Save Libertyland argued that by destroying Libertyland, the city was, in fact, destroying part of its history. And with the Pippin and the carousel on the National Register of Historic Places, they may be right. They began their fight by organizing protests and gathering signatures for a petition to save the park. They even attracted investors who were willing to revitalize the park, including T-Rex Entertainment who offered to lease the park for $10,000 per month. The offer was initially declined both by a city official and members of the Mid-South Fair Board. Now, though, the city is willing to consider such offers.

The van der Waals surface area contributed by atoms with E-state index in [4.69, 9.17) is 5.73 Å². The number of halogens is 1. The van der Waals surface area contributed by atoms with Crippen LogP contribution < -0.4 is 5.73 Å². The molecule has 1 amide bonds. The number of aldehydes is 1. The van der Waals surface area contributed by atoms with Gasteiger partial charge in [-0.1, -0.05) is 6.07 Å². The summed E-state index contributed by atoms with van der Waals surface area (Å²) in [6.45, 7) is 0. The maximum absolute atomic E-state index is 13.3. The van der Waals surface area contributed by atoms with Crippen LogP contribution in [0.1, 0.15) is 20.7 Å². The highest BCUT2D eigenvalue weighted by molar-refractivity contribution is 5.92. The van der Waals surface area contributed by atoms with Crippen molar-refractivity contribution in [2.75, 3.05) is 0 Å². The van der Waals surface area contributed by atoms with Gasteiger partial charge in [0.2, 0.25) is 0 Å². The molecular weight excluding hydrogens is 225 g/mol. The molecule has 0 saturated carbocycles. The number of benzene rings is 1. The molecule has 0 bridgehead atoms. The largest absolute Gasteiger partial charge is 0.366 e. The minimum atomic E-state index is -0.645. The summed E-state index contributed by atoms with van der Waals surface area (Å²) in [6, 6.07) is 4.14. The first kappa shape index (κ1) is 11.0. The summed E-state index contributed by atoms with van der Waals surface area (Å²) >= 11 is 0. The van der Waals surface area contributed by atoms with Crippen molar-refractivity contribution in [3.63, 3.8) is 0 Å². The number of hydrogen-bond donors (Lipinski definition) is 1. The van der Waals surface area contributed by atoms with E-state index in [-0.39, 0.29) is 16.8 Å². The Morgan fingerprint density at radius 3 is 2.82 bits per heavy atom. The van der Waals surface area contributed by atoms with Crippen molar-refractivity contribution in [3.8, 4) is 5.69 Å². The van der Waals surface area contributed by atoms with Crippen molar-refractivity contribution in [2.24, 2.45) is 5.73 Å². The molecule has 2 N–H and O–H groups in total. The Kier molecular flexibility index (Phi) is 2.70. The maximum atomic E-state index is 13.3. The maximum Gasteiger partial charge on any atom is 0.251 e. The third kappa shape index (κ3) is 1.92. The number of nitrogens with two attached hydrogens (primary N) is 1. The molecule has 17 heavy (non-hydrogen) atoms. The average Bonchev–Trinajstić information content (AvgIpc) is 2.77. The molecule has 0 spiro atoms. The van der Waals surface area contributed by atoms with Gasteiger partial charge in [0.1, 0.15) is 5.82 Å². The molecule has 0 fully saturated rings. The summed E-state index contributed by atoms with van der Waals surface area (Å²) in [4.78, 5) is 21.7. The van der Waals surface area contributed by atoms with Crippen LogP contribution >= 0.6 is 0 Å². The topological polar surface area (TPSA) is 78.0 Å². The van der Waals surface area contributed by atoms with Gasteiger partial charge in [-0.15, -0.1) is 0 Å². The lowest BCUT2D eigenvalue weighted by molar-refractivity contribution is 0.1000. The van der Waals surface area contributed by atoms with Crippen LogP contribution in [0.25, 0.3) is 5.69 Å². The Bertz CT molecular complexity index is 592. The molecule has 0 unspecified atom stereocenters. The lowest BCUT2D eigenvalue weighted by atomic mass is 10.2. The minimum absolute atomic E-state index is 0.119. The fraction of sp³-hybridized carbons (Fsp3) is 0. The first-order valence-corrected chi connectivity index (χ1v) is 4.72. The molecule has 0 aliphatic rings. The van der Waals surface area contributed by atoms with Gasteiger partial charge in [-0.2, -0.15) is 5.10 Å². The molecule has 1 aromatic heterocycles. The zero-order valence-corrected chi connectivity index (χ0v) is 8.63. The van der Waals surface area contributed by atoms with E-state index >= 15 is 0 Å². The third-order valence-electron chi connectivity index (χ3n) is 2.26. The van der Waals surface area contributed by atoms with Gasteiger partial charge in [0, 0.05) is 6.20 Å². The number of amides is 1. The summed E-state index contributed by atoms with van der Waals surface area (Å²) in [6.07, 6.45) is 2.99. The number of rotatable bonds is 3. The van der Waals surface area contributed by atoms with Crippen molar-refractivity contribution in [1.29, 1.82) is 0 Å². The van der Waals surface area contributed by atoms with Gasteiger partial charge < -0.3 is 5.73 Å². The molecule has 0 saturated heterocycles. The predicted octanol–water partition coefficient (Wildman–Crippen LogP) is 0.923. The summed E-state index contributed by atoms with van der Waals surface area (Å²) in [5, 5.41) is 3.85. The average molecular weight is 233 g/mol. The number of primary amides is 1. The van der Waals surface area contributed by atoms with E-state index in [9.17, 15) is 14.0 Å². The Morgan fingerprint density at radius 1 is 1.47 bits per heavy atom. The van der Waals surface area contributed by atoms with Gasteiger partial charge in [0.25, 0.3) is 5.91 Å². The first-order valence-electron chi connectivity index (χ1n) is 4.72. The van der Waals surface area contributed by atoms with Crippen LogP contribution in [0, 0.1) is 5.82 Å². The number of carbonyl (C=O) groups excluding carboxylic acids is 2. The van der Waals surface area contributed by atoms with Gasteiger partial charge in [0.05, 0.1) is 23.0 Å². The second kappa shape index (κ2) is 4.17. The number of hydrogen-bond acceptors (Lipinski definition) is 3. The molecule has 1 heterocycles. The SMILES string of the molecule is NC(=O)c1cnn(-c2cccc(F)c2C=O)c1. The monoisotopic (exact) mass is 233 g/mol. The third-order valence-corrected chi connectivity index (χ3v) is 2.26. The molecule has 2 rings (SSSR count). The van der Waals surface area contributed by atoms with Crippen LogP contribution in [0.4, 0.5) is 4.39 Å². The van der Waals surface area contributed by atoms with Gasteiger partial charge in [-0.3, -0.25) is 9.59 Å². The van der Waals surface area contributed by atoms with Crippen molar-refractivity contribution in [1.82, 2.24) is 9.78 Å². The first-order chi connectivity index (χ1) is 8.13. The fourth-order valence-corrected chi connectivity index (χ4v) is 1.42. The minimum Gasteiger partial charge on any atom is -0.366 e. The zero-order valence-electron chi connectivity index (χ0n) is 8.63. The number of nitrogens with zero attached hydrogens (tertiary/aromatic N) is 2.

The groups second major victory came when they prompted the city to look into its own rights to the rides. After much research, the city attorney produced documents proving that the city owns both the Zippin Pippin and the Grand Carousel, forcing the Fair Board to take the two rides off of the auction block.
A city council committee then recommended that the city terminate its lease with the Fair Board and have them vacate by the end of the year. This doesnt mean much, though, in terms of saving the park as the committee has not yet announced its plans for the park when the Fair Board is gone.
What will happen to Libertyland? That remains to be seen. While its historical value is undisputable, to those who grew up riding the Revolution, Zippin Pippin, and the Log Flume, its sentimental value is without measure.